[Updated 9:19 p.m. ET, 3:19 a.m. Wednesday in Libya] Rebels at Tripoli's airport say Gadhafi loyalists fiercely defended an area east of the airport Tuesday, prompting the rebels to wonder whether loyalists were protecting a high-profile figure in the vicinity, CNN's Arwa Damon reports.
Rebels hold the airport but have yet to control an area to the east. Gadhafi loyalists from two military compounds launched multiple assaults on the airport Tuesday, Damon reported.
[Updated 9:08 p.m. ET, 3:08 a.m. Wednesday in Libya] Gadhafi spokesman Moussa Ibrahim has told Arrai Television that Libya's tribes have organized a military leadership, and that the tribes will go to Tripoli to fight the rebels.
"Moammar Gadhafi's rule is not just over Tripoli," Ibrahim said. "Moammar is loved by millions! From the center of Libya to western Libya to the mountains of Libya to everywhere. So the fighting will continue."
[Updated 9:03 p.m. ET, 3:03 a.m. Wednesday in Libya] A Maltese government spokesman told CNN's Matthew Chance that a boat from Malta has docked in a Libyan port, with space aboard for journalists who are inside the Rixos Hotel in Tripoli. "The trouble is that we've not managed to negotiate an exit from the hotel," Chance said early Wednesday. Gadhafi loyalist guards at the hotel have not allowed journalists there to leave, saying they are being protected.
[Updated 8:44 p.m. ET, 2:44 a.m. Wednesday in Libya] Gadhafi, in a taped message aired tonight by a Tripoli radio station, vowed martyrdom or victory, according to Reuters.
He also said the retreat from his compound, which was taken over by rebels on Tuesday, was a tactical move, according to Reuters.
[Updated 8:10 p.m. ET, 2:10 a.m. Wednesday in Libya] About 200 people are celebrating in Tripoli's Green Square - which rebels are calling Martyr's Square - CNN's Sara Sidner reports.
People are firing guns into the air in celebration, waving pre-Gadhafi Libyan flags and shouting things like "Gadhafi needs to go," according to Sidner.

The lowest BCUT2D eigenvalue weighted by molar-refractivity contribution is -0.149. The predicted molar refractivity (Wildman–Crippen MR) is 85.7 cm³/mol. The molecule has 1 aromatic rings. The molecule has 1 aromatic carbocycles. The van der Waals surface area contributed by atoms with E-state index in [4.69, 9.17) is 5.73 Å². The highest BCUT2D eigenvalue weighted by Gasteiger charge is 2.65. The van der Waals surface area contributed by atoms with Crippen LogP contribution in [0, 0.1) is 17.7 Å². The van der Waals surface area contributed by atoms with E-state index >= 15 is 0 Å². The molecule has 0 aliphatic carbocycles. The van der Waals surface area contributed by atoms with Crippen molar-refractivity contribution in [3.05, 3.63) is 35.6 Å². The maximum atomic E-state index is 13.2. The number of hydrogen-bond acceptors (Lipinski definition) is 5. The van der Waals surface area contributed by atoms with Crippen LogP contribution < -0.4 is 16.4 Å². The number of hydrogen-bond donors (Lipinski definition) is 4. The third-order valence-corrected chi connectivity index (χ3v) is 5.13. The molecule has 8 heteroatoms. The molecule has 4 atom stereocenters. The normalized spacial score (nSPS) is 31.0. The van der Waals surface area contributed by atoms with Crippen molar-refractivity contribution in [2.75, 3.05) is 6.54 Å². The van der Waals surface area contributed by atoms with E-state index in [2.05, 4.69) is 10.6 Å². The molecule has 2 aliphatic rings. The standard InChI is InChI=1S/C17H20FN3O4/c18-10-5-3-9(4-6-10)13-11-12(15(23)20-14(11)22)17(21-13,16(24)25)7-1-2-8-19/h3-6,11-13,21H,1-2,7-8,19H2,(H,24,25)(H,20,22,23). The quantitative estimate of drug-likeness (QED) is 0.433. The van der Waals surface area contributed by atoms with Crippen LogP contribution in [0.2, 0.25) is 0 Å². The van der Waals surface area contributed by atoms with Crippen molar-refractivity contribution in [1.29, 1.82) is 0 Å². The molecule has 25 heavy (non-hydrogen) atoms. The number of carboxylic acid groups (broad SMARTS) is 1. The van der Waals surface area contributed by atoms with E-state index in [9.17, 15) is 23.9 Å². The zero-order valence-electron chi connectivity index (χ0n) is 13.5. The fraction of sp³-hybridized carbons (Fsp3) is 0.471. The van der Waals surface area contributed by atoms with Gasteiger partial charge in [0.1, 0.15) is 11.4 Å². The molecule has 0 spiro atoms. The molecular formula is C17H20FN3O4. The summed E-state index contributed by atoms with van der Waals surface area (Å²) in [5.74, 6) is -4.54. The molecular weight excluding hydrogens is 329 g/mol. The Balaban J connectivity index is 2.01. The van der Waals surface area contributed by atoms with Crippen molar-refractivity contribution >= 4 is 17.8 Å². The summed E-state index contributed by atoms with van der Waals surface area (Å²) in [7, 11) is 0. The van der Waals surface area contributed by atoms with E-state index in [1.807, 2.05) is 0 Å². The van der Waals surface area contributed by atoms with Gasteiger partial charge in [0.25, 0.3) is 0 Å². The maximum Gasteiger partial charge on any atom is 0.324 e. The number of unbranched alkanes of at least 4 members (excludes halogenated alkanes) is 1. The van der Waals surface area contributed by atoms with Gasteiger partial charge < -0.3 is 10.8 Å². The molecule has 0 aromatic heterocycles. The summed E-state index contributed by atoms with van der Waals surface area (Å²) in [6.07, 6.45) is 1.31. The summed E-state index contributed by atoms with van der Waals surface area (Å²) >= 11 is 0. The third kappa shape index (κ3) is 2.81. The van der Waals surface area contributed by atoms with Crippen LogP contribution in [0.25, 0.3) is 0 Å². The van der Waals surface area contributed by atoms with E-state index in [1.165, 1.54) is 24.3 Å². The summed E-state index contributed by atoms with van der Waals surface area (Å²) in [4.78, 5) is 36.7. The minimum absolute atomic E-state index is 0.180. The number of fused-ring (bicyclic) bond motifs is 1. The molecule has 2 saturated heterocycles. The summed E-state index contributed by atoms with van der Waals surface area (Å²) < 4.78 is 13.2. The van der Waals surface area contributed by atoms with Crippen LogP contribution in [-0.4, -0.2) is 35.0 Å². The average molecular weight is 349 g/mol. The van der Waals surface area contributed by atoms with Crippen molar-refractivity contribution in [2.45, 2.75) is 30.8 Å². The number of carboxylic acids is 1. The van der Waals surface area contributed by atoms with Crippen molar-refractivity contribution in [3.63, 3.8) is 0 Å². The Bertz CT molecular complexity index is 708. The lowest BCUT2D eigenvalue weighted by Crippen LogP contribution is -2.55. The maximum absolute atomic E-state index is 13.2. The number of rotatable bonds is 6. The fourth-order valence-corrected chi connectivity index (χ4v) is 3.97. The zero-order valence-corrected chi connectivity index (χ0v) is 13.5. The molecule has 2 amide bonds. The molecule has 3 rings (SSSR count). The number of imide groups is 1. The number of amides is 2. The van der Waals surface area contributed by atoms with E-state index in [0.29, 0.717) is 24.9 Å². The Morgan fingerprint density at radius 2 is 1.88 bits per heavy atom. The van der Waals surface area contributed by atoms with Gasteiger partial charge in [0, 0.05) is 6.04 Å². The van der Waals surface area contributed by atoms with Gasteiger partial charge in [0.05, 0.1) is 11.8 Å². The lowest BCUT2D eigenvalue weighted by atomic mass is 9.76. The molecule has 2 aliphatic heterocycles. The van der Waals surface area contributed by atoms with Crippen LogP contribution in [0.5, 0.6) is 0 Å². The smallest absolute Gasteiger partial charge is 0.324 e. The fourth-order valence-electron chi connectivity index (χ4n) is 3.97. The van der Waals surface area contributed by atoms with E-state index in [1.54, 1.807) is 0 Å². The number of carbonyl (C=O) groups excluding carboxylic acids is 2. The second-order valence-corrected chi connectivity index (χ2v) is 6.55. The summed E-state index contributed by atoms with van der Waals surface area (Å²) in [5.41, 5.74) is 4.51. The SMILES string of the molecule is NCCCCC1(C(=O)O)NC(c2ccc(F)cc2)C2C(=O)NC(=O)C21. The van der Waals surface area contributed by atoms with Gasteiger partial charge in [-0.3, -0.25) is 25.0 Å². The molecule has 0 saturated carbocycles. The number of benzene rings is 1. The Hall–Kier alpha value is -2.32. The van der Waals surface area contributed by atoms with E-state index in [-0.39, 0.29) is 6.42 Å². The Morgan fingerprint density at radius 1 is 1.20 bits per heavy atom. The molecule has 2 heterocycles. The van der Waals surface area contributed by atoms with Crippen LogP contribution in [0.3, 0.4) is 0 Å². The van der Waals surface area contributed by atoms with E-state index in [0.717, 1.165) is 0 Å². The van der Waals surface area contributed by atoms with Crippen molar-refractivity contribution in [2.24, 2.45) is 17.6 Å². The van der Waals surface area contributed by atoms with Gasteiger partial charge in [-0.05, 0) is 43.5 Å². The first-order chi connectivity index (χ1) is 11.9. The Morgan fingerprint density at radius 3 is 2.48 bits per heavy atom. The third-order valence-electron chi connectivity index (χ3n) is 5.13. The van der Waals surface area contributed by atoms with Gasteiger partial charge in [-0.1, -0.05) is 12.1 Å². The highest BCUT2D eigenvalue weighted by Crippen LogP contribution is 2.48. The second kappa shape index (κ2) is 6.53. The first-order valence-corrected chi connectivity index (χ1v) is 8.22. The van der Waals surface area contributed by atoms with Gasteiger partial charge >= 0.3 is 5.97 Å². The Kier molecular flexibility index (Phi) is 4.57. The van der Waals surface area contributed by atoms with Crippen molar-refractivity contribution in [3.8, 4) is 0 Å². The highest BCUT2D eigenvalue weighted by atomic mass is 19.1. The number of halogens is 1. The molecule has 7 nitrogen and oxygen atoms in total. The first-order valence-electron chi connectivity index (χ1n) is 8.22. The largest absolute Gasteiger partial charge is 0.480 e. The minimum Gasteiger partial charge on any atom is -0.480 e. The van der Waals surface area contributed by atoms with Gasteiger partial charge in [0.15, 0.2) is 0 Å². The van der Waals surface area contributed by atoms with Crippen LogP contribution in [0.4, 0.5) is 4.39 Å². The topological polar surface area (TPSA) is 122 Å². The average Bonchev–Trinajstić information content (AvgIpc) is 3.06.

[Updated 7:26 p.m. ET, 1:26 a.m. Wednesday in Libya] Some of the rebel leadership is moving from its power base in Benghazi to the nation's capital, Tripoli, said Mahmoud Shammam, information minister of the rebels' National Transitional Council.
"Half of the government will be in Tripoli tomorrow morning," he said, citing the ministries of Oil, Communications, Interior, Defense and Health. "They will take care of their jobs immediately."
A stabilization team will ensure that Tripoli is supplied with electricity and clean water, Shammam said.
"The whole situation is not so bad," Shammam told CNN from Libya's border with Tunisia. "Things are going to get better every day." But, he added, the work is daunting. Gadhafi left behind no institutions, no political parties, no civil society. "We have to build things from scratch," he said.
[Updated 7:21 p.m. ET, 1:21 a.m. Wednesday in Libya] The information minister of the rebels' National Transitional Council, Mahmoud Shammam, said "it doesn't matter" where Gadhafi is.
He said rebel forces controlled 90% of the country. "In a few hours, maximum a few days, we have a new Libya, a new, liberated Libya," he said.
Shammam said battles raged in several cities across the country - not just in Tripoli. "We're fighting in three or four fronts right now," he said, adding, "our troops are limited."
[Updated 6:52 p.m. ET, 12:52 a.m. Wednesday in Libya] Venezuelan President Hugo Chavez said his country would only recognize a Libyan government led by Moammar Gadhafi, state media reported.
"From here we confirm our solidarity with the Libyan people, our brother that is being assaulted and bombed ... as part of the imperial insanity," Chavez said during a meeting of government ministers in Caracas, Venezuela, the state-run AVN news agency reported.
Chavez and Gadhafi are close allies. The Venezuelan leader has spoken out numerous times since unrest erupted in Libya, accusing the United States and other countries of blowing the situation out of proportion to justify an invasion.
[Updated 6:35 p.m. ET, 12:35 a.m. Wednesday in Libya] CNN's Matthew Chance tweets an update from the Rixos Hotel, where he, other journalists and former U.S. congressional delegate Walter Fauntroy are staying: